China and Liberia: Engagement in a Post-Conflict Country 2003–2013

Image: Flickr, jbdodane
Image: Flickr, jbdodane

Once labelled by the international community as a failed state, Liberia has enjoyed something of a renaissance since it held its first truly democratic elections in 2005.

Emerging out of the ravages of civil war, the country has given itself and Africa in general, a reason for pride by electing as its president Ellen Johnson-Sirleaf, joint winner of the 2011 Nobel Peace Prize and the first woman in Africa to hold presidential office. Working mainly through the Economic Community of West African States (Ecowas), the African Union (AU), the UN, Bretton Woods Institutions and global donors, the international community has played a proactive role in Liberia’s regeneration. International involvement in the Liberian government’s priority sectors, including reform of security and justice, and national reconciliation and healing, is of particular interest. Among Liberia’s bilateral relationships, the link with China has been a major factor in its renewal since diplomatic relations between the two countries were restored in 2003.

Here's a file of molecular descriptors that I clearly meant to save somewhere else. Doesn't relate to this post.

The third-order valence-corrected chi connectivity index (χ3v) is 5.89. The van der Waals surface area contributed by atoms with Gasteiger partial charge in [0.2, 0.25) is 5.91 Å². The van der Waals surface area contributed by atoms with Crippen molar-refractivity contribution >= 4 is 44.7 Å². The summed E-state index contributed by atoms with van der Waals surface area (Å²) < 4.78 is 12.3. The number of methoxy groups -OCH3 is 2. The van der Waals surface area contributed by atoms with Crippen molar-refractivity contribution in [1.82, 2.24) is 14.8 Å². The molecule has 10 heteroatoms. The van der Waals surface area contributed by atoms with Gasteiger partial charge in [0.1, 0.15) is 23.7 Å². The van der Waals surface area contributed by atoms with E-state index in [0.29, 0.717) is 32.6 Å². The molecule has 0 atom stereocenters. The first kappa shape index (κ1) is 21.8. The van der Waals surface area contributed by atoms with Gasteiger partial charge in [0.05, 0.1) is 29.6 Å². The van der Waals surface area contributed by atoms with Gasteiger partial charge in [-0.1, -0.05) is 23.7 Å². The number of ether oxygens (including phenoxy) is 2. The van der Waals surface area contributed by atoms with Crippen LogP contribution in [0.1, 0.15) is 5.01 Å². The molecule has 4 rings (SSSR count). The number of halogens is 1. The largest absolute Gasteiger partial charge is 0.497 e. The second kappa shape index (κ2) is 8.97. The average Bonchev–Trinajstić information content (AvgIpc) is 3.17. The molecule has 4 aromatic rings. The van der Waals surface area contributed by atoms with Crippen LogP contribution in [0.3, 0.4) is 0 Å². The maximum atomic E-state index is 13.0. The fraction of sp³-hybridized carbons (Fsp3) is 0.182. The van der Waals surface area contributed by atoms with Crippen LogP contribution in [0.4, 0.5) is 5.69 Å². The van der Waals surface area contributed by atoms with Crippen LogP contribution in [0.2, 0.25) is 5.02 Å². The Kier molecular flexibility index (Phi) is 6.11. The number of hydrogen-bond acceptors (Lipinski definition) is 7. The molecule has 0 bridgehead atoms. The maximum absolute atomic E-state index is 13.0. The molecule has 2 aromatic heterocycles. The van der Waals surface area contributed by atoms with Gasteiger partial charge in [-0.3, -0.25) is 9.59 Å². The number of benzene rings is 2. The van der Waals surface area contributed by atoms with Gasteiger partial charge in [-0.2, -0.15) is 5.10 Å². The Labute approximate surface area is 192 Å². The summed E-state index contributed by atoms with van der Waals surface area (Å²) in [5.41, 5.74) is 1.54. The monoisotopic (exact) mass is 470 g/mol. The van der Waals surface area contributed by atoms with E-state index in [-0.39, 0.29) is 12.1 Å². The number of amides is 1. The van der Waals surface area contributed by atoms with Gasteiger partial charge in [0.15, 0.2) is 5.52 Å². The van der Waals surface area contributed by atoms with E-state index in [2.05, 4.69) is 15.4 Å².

China’s involvement ranges from participation in the UN Mission in Liberia (UNMIL) to its social and commercial role in the revival of the country’s fragile socio-economic structures. Both within the framework of UNMIL and at the bilateral level, Beijing has shown itself to be an important stakeholder and development partner in Liberia, as in most national post-conflict situations on the African continent. The aim of this paper is to examine the 10 years of Chinese-Liberian co-operation from 2003 to 2013, following on the resumption of diplomatic relations.

6 May 2014